Gödel and the limits of mathematics

10 May, 2022 at 16:50 | Posted in Theory of Science & Methodology | 1 Comment


Gödel’s incompleteness theorems raise important questions about the foundations of mathematics.

The most important concern is the question of how to select the specific systems of axioms that mathematics is supposed to be founded on. Gödel’s theorems irrevocably show that no matter what system is chosen, there will always have to be other axioms to prove previously unproven truths.

This, of course, ought to be of paramount interest for those mainstream economists who still adhere to the dream of constructing deductive-axiomatic economics with analytic truths that do not require empirical verification. Since Gödel showed that any complex axiomatic system is undecidable and incomplete, any such deductive-axiomatic economics will always consist of some undecidable statements. When not even being able to fulfil the dream of a complete and consistent axiomatic foundation for mathematics, it’s totally incomprehensible that some people still think that could be achieved for economics.

Separating questions of logic and empirical validity may — of course — help economists to focus on producing rigorous and elegant mathematical theorems that people like Lucas and Sargent consider “progress in economic thinking.” To most other people, not being concerned with empirical evidence and model validation is a sign of social science becoming totally useless and irrelevant. Economic theories building on known to be ridiculously artificial assumptions without an explicit relationship with the real world is a dead end. That’s probably also the reason why general equilibrium analysis today (at least outside Chicago) is considered a total waste of time. In the trade-off between relevance and rigour, priority should always be on the former when it comes to social science. The only thing followers of the Bourbaki tradition within economics — like Karl Menger, John von Neumann, Gerard Debreu, Robert Lucas, and Thomas Sargent — have given us are irrelevant model abstractions with no bridges to real-world economies. It’s difficult to find a more poignant example of intellectual resource waste in science.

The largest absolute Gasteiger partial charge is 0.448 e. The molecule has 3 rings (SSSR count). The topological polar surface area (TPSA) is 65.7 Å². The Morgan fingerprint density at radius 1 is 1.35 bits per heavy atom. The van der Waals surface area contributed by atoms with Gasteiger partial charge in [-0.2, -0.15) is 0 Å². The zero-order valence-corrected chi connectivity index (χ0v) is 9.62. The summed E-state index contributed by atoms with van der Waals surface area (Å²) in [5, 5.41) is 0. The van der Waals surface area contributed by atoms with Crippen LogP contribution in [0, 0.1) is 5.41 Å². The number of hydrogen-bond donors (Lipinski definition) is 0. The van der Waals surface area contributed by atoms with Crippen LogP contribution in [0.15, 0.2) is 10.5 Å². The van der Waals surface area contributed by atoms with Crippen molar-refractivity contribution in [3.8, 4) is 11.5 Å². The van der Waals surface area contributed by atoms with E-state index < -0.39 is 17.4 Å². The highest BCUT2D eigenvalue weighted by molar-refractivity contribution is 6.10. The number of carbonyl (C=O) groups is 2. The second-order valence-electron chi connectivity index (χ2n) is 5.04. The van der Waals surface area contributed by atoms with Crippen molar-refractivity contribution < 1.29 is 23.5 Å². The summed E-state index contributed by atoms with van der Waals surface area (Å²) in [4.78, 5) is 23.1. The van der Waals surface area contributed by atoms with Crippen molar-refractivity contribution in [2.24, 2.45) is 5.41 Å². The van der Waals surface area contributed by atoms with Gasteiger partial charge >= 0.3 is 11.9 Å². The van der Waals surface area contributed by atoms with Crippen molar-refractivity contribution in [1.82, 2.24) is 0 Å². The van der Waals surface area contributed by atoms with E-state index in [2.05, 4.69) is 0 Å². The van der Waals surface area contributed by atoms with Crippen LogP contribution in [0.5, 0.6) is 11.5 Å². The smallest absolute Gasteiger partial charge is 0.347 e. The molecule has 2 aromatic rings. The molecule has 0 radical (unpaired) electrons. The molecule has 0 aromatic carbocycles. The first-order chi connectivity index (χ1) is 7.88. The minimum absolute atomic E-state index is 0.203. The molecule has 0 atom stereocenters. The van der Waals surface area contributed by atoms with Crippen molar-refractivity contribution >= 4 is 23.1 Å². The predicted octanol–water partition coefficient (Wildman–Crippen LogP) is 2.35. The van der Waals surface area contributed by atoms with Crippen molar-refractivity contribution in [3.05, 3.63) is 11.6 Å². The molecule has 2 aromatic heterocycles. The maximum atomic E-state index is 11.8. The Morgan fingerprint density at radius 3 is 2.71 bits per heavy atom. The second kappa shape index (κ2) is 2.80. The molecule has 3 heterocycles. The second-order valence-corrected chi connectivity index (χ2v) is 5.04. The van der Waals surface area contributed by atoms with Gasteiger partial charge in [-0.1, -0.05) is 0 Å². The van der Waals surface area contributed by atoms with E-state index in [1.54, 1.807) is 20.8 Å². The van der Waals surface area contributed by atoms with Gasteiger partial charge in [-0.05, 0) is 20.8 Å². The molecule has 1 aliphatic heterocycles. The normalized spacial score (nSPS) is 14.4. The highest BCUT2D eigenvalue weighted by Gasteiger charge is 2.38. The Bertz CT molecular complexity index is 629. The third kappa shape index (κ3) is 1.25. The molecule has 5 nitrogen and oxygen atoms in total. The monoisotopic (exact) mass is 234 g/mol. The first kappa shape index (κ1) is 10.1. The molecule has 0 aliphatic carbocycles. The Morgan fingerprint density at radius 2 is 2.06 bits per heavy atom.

1 Comment

  1. 1.1.2 Gödel and Turing on Rationalistic Optimism
    “Rationalistic optimism” is the view that there are no mathematical questions that the human mind is incapable of settling, in principle at any rate, even if this is not so in practice (due, say, to the occurrence of the heat-death of the universe). 5 In a striking observation about the implications of his incompleteness result, Gödel said:
    My incompleteness theorem makes it likely that mind is not mechanical, or else mind cannot understand its own mechanism. If my result is taken together with the rationalistic attitude which Hilbert had and which was not refuted by my results, then [we can infer] the sharp result that mind is not mechanical. This is so, because, if the mind were a machine, there would, contrary to this rationalistic attitude, exist number-theoretic questions undecidable for the human mind (Gödel in Wang 1996, 186-187)
    What Gödel calls Hilbert’s “rationalistic attitude” was summed up in Hilbert’s celebrated remark that “in mathematics there is no ignorabimus” — no mathematical question that in principle the mind is incapable of settling (Hilbert 1902, 445). Gödel gave no clear indication whether, or to what extent, he himself agreed with what he called Hilbert’s “rationalistic attitude” (a point to which we shall return in section 1.3). On the other hand, Turing’s criticism (in his letter to Newman) of the “extreme Hilbertian ”view is accompanied by what seems to be a cautious endorsement of the rationalistic attitude. The “sharp result” stated by Gödel seems in effect to be that there is no single machine equivalent to the mind (at any rate, no more is justified by the reasoning that Gödel presented) — and with this Turing was in agreement, as his letter makes clear. Incompleteness, if taken together with a Hilbertian optimism, excludes the extreme Hilbertian position that the “whole formal outfit” corresponds to some one fixed machine. (Copeland et. al., 2013, 5, Computability: Turing, Gödel, Church, and Beyond, The MIT Press. Kindle Edition.)
    (Copeland, Jack B. Posy Carl J. and Shagrir Oron, Eds. Computability (Copeleand et. al., ed.) [Turing, Gödel, Church, and Beyond]. Cambridge, Massachusetts: MIT Press; 2013; p. 5. )

    To raise the question of mind is almost anathema; it is easier to ignore than to openly address the fact that mind is real and transcends mathematical formalism (logic) and that it is the source of truly creative thinking.

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